Richard Kent’s design unites the worlds the hapless Paul suffers in: the college he is sent down from and the schoolroom he teaches in. The desks also stand in for his fiancée’s modernist house and, finally, the jail he is sent to on erroneous charges. Tom King’s direction controls the fun and the cast injects some inspired improvisation. From the beginning, the audience is asked to join in – this is a classroom you don’t want to be late for!

Waugh himself said that he had no technical psychological interest but that drama, speech and events obsessed him. This approach makes staging his work entertaining, but actors face the tricky task of dealing with characters that seem one-dimensional. King and Filloux-Bennett’s solution is courageous – they emphasise the slapstick and their cast embraces the strategy.

Sylvester McCoy is the star of the show, bringing his captivating eccentricity to the role of the drunken Captain Grimes and then the prison’s misguided warden. But it is the women who truly excel. Fay Downie plays Mrs Beste-Chetwynde as a wide-eyed flapper who might burst into song at any moment. Emily Murphy brings her considerable comic skill to the role of Florence Fagan, the headmaster’s autistic daughter. Combining this role with that of Lady Circumference (one of the those women who regard all athletics as an inferior form of fox hunting) is inspired.

The hardest role is the lead. Pennyfeather is a man who merely witnesses events; he doesn’t act but is acted upon. Michael Lindall performs this unrewarding role with appropriate modesty and spot-on comic timing that serves the production well. He masters a perplexed look that means you can’t help warming to him.

Pennyfeather’s eager dash to France to please Beste-Chetwynde is a lovely touch. Reappearing with beret and onions after a brief soundtrack of running feet and airplane propeller, it encapsulates this production’s anarchic streak. Any adaptation is a brave endeavour; you have to trust to the Lady Fortune that Waugh’s characters refer to – but she has done well by those at the Old Red Lion Theatre.  If you see Decline and Fall, chances are you will end up joining in with the cast and raising a glass to toast her.


Until 29 January 2011

Photo by Henry Filloux-Bennett

Written 6 December 2010 for The London Magazine

“The Maddening Rain” at the Old Red Lion, Islington

When readers of The London Magazine go to the theatre in Islington, they go to The Almeida. I am just the same and quite devoted to the place. But a new play, The Maddening Rain, makes me recommend travelling down Upper Street to the Old Red Lion pub theatre for a very special fringe production.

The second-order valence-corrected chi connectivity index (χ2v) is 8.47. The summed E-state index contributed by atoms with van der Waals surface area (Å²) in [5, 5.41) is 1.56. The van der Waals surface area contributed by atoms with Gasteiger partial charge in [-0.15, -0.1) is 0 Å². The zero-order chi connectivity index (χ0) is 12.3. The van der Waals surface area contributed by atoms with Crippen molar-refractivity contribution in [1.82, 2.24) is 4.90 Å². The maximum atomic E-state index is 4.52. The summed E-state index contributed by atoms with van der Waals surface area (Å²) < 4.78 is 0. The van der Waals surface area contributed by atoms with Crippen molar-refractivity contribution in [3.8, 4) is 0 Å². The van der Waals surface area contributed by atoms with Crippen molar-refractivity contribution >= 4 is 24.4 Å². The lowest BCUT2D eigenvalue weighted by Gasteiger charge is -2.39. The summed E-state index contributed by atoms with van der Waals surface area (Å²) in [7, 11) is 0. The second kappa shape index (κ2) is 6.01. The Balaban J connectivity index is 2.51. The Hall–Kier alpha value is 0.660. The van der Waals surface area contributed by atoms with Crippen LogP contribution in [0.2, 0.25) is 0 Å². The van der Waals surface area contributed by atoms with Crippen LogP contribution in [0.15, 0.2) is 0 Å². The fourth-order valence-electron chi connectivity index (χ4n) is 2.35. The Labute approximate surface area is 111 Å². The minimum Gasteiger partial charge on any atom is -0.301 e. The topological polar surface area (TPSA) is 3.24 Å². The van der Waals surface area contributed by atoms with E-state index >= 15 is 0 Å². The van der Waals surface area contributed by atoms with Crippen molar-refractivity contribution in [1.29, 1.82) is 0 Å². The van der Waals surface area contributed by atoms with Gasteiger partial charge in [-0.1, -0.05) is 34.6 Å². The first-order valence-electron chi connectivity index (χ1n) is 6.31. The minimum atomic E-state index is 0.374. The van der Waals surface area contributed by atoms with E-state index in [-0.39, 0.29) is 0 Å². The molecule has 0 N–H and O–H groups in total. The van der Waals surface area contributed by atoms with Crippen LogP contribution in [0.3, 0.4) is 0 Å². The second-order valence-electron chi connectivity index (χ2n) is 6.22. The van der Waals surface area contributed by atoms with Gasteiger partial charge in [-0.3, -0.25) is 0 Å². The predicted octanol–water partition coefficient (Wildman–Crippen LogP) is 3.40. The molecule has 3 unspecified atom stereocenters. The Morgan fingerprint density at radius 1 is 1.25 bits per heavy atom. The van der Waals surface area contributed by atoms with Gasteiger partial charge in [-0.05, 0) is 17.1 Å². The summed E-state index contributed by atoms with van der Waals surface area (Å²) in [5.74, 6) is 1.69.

Nicholas Pierpan’s tale of a working-class boy who becomes a City trader is so firmly rooted in the streets of London that it is instantly believable. We are swept along on a journey of success, then failure, in an exhilarating manner. Pierpan doesn’t just know his geography – he knows how to write, with imagery that is instant yet lingering and poetry of the everyday that is accessible and effective.

In this well-constructed, hour-long monologue, London is presented as alienating but full of exciting opportunities. The mix of sociology and psychology is heady, but in safe hands with director Matthew Dunster who paces the show expertly. Light and sound add atmosphere without detracting attention and Dunster maintains an intimacy that, along with Alison McDowall’s clever set, takes us behind the scenes of the City.

It’s an adventure that gets quite a telling – Felix Scott’s performance is riveting. Underneath a look as bland as any other commuter, out comes a sharp eye with a comic glint. Insights into the ‘dead time’ of work and the ‘herd’ he has to put up with endear, but Scott is accomplished enough to hold us back. His ability as a mimic becomes chilling as he transforms into the role of his boss, then frightening as the play reaches its tragic conclusion.

Scott’s character fixates on the privilege he sees all around him. It’s true that Londoners are spoilt. We never have to go a long way for anything, take seeing a great play for example – just go down the road from the Almeida.

Until 18 September 2010


Photo by Jenny Grand

Written 1 September 2010 for The London Magazine